‘history in the making’ – First Nations Sign Ring of Fire Agreement

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Ring of FireTHUNDER BAY – Four First Nations in Northern Ontario today signed a landmark collaboration agreement to pursue the ownership, development and operation of a preferred East-West corridor in the Ring of Fire. The East-West Corridor Collaborative Agreement was signed between the communities of Webequie, Neskantaga, Eabametoong and Nibinamik. Since March 2010, the First Nations have been working towards a community-driven strategy to develop a preferred corridor through their traditional territories.

The goal is to establish a First Nation joint venture that will operate an infrastructure, transportation and service corridor for northern First Nations and other activities in the Ring of Fire. The First Nation Chiefs were supported by their Councils during today’s signing ceremony in Thunder Bay.

“I see this collaborative agreement as ‘history in the making’ among the four First Nations who are now taking control of our traditional homelands and are becoming a force to be reckoned with,” says Chief Cornelius Wabasse of Webequie First Nation. One of the major objectives outlined in the East-West Corridor Collaborative Agreement is to ensure that community members from the four First Nations realize the maximum possible benefits from the corridor development.

Chief Peter Moonias of Neskantaga First Nation stated “This is an important step that will ensure our communities are actively involved in the planning, development and operation of this preferred corridor with the other three communities, and that all of the impacted communities benefit socially and economically from this development.”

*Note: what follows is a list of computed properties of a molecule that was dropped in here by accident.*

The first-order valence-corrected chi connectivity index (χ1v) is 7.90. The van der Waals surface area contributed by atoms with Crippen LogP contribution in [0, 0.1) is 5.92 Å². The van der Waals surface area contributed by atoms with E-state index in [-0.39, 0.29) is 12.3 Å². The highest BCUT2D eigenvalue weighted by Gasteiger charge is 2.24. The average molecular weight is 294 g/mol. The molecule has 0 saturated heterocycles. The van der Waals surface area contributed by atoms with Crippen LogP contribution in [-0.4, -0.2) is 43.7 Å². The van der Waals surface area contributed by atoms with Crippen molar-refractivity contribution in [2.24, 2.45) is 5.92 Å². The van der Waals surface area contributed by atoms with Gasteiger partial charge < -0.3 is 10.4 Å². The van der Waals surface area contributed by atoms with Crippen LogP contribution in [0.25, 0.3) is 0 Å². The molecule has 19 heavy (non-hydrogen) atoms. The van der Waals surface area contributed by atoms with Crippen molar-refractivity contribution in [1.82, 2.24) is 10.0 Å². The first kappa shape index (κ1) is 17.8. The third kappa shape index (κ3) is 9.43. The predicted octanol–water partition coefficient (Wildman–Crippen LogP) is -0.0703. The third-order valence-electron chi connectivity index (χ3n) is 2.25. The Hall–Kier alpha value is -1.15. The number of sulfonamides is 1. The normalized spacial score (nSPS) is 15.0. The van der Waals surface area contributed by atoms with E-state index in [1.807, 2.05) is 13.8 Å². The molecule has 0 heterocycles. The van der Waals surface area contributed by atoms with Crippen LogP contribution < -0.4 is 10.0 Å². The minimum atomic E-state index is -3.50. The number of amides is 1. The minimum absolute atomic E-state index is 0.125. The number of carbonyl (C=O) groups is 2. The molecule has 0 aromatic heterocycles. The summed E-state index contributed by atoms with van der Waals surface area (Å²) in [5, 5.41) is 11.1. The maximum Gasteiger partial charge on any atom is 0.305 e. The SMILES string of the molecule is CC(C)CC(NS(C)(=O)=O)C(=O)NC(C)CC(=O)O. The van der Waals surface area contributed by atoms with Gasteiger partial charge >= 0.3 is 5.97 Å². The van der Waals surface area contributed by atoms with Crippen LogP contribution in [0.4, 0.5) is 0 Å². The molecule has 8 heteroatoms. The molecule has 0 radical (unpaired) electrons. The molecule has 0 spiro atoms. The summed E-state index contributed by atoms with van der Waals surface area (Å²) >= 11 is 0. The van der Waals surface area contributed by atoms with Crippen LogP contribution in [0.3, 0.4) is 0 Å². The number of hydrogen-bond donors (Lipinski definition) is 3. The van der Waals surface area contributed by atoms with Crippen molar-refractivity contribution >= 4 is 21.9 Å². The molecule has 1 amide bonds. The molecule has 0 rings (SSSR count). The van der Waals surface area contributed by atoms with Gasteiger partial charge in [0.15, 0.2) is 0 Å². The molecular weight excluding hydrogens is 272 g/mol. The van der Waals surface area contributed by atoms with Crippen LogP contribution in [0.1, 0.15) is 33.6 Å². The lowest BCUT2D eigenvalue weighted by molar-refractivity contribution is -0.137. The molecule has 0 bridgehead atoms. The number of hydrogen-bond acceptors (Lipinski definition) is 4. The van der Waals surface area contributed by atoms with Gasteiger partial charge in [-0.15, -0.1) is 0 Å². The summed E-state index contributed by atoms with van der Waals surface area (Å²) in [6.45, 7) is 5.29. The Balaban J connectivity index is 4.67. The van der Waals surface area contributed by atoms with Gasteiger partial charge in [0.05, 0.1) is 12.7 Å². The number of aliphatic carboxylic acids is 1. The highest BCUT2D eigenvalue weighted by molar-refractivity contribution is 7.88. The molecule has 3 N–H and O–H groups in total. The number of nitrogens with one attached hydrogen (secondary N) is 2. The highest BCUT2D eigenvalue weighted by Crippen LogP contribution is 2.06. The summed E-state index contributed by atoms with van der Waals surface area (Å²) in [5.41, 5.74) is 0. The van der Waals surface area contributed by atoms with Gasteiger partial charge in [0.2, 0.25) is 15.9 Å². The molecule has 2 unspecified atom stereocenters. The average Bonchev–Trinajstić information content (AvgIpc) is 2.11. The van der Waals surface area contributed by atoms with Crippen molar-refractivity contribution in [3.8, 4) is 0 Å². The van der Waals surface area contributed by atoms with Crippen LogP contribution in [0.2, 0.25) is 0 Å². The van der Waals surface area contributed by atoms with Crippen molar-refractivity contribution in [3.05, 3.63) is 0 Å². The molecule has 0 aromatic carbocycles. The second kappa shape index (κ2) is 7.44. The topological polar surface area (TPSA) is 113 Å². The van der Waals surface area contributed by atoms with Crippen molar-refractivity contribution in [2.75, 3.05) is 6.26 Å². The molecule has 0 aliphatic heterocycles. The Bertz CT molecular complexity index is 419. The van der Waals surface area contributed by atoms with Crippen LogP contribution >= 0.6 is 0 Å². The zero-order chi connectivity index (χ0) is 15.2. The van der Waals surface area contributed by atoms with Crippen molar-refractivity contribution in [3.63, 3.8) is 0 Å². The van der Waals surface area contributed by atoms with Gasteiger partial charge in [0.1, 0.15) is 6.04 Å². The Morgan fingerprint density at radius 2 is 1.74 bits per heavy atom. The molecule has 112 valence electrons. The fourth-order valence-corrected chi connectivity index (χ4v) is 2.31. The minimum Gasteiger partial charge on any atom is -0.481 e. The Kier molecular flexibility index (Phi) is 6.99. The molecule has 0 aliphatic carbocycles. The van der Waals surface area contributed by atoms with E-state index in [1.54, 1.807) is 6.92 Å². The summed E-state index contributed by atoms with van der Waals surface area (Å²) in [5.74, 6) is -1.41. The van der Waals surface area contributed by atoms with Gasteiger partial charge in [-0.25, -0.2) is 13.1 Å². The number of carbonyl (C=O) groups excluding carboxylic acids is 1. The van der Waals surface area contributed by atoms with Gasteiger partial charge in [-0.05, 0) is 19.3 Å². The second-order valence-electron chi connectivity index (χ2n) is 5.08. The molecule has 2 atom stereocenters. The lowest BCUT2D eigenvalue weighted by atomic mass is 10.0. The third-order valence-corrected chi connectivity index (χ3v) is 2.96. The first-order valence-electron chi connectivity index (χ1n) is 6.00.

The mitigation of environmental impacts was also identified by the First Nations as a significant factor for choosing the preferred East-West corridor option.

Signing the agreement for Eabametoong First Nation, Chief Harry Papah noted “This document provides the framework to work collaboratively on the east-west corridor and share a common vision for sustainable communities and self-reliance. This preferred route allows our First Nations to pursue vital development opportunities while minimizing the corridor’s impact on species at risk and overall environmental footprint.”

A Working Group has been established for the East-West Corridor Collaborative Agreement with representatives from each First Nation. The Working Group’s first task is to consult with community members throughout the month of September.

Chief Roger Oskineegish of Nibinamik First Nation concluded, “As a group of First Nations, we can stand strong and direct the companies that enter into our traditional lands to work in partnership with us with the expectation that each community’s protocols will be respected and our individual and collective needs will be met.”

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